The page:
A northwest passage to Oregon: Portland and its beautiful surrounding area


Updated: Wednesday, January 3, 2018, 11:15 AM

Haystock Rock along Cannon Beach, Ore., at 235 feet, is the largest rock monolith on the Oregon coast.

If you’ve never heard a symphony of hundreds of sea lions, you have to visit Astoria, Ore., where the mighty Columbia River roars into the Pacific. Packed on low wharves and jockeying for space, the lions could be heard from our distant parking lot – a siren call of sorts, drawing us in their direction.

A visit to Astoria was on the itinerary for the 10-day trip my wife and I planned to Portland, its surrounding area, and the scenic northern Oregon coast. We sought a vacation that combined exploring a new urban center with opportunities to hike and encounter nature. The trip would also permit us to walk in the footsteps of Lewis and Clark and their Corps of Discovery (1804-06) at the end of their journey to the Pacific.


The Columbia River runs east to west and separates Oregon and Washington. Portland, with a population of 640,000, is on the Columbia, 90 miles east of Astoria. On a clear day, one can glimpse snow-capped Mount Hood to the east, Oregon’s tallest mountain, at 11,245 feet.

Downtown Portland is clean and compact. It has an open, airy feel due to municipally required building setbacks, and is a delight to walk around. City blocks are short, skyscrapers few, the traffic light, and there is a mix of new and stunning older buildings. Interest in building preservation and reuse runs high. Retail, restaurants, bistros with local brews, green spaces, and fountains are abundant, and bike lanes are everywhere.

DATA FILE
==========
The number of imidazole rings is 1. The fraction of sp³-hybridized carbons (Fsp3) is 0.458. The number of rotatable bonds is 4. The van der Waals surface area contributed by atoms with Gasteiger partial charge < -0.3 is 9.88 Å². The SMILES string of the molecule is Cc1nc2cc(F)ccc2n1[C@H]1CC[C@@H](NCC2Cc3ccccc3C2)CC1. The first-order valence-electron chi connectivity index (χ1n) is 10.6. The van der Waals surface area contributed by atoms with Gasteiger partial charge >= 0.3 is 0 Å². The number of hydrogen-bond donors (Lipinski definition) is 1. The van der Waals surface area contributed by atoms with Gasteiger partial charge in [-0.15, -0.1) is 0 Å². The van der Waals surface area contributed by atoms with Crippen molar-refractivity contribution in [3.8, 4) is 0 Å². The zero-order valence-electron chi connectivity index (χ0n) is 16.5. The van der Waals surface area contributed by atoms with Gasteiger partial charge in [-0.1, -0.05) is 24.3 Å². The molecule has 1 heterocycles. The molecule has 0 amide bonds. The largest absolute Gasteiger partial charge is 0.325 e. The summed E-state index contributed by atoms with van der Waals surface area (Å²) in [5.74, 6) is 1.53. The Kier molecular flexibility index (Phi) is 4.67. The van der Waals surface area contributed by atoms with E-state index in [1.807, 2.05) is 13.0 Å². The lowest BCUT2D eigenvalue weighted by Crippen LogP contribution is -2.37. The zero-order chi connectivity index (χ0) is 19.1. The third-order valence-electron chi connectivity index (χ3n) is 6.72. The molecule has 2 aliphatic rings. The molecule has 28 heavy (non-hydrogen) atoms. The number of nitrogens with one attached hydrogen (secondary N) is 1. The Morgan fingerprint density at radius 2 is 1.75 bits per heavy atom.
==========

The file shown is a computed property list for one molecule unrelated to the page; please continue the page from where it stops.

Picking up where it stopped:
We began our visit with a guide-led group tour of downtown. We met our guide, John, at Courthouse Square, an open, redbrick, multilevel gathering spot. He said everything we had heard about Portland could be found, including great coffee, artisanal beer, farm-to-table cuisine, environmental responsibility, progressive thinking, and, from the show Portlandia, small houses.

His main goal was to share some Portland history and show us many of the city’s distinctive features, including some of its 1,000 public works of art. We came across one right away, a block-long series of granite curbside fountains featuring bronze representations of animals native to the Pacific Northwest. Another, Portlandia, a huge, crouching, copper-clad sculpture of a woman, based on one on the state seal, looms over the entrance of designer Michael Graves’s controversial, multicolor office tower.

We drank from one of the dozens of Portland’s unique Benson bubblers – pedestal-mounted, quartet brass drinking fountains, installed in 1912 by a teetotaling industrialist seeking to reduce alcohol consumption on lunch breaks. We visited adjacent downtown park squares, once sexually segregated to shield women from the rough language and rowdy behavior of dock and mill workers. In the lobby of the Oregon Historical Society Museum, we saw the actual penny used in 1845 by Portland’s two landowners to determine the city’s name. It was a tossup between Portland, after the city in Maine, and Boston, after the Massachusetts capital, hometowns of the landowners.